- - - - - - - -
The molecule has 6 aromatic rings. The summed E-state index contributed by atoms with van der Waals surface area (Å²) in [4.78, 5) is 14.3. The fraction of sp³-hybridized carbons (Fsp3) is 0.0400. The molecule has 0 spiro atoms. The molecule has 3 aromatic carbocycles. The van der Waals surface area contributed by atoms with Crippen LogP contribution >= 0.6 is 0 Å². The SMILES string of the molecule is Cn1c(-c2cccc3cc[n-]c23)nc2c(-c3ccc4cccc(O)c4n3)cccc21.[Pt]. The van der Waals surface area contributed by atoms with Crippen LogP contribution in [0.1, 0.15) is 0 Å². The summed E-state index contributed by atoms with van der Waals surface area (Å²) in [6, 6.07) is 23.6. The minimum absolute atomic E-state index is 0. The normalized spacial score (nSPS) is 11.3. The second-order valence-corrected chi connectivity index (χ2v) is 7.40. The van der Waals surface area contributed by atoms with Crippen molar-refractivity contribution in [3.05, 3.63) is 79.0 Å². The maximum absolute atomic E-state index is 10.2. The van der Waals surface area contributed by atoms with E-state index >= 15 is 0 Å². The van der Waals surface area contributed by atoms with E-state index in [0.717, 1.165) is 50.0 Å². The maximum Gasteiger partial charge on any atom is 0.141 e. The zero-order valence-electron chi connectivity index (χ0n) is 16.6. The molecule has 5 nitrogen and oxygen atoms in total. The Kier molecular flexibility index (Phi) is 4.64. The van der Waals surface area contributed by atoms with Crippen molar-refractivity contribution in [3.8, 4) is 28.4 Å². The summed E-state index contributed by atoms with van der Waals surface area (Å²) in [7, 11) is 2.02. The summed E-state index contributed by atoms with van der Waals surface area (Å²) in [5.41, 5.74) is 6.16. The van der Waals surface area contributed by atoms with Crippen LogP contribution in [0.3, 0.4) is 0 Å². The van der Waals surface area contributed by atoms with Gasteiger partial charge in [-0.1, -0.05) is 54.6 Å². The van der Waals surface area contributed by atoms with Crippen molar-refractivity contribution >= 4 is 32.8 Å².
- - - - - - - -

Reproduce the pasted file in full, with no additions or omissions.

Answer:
The molecule has 6 aromatic rings. The summed E-state index contributed by atoms with van der Waals surface area (Å²) in [4.78, 5) is 14.3. The fraction of sp³-hybridized carbons (Fsp3) is 0.0400. The molecule has 0 spiro atoms. The molecule has 3 aromatic carbocycles. The van der Waals surface area contributed by atoms with Crippen LogP contribution >= 0.6 is 0 Å². The SMILES string of the molecule is Cn1c(-c2cccc3cc[n-]c23)nc2c(-c3ccc4cccc(O)c4n3)cccc21.[Pt]. The van der Waals surface area contributed by atoms with Crippen LogP contribution in [0.1, 0.15) is 0 Å². The summed E-state index contributed by atoms with van der Waals surface area (Å²) in [6, 6.07) is 23.6. The minimum absolute atomic E-state index is 0. The normalized spacial score (nSPS) is 11.3. The second-order valence-corrected chi connectivity index (χ2v) is 7.40. The van der Waals surface area contributed by atoms with Crippen molar-refractivity contribution in [3.05, 3.63) is 79.0 Å². The maximum absolute atomic E-state index is 10.2. The van der Waals surface area contributed by atoms with E-state index >= 15 is 0 Å². The van der Waals surface area contributed by atoms with E-state index in [0.717, 1.165) is 50.0 Å². The maximum Gasteiger partial charge on any atom is 0.141 e. The zero-order valence-electron chi connectivity index (χ0n) is 16.6. The molecule has 5 nitrogen and oxygen atoms in total. The Kier molecular flexibility index (Phi) is 4.64. The van der Waals surface area contributed by atoms with Crippen molar-refractivity contribution in [3.8, 4) is 28.4 Å². The summed E-state index contributed by atoms with van der Waals surface area (Å²) in [7, 11) is 2.02. The summed E-state index contributed by atoms with van der Waals surface area (Å²) in [5.41, 5.74) is 6.16. The van der Waals surface area contributed by atoms with Crippen LogP contribution in [0.3, 0.4) is 0 Å². The van der Waals surface area contributed by atoms with Gasteiger partial charge in [-0.1, -0.05) is 54.6 Å². The van der Waals surface area contributed by atoms with Crippen molar-refractivity contribution >= 4 is 32.8 Å².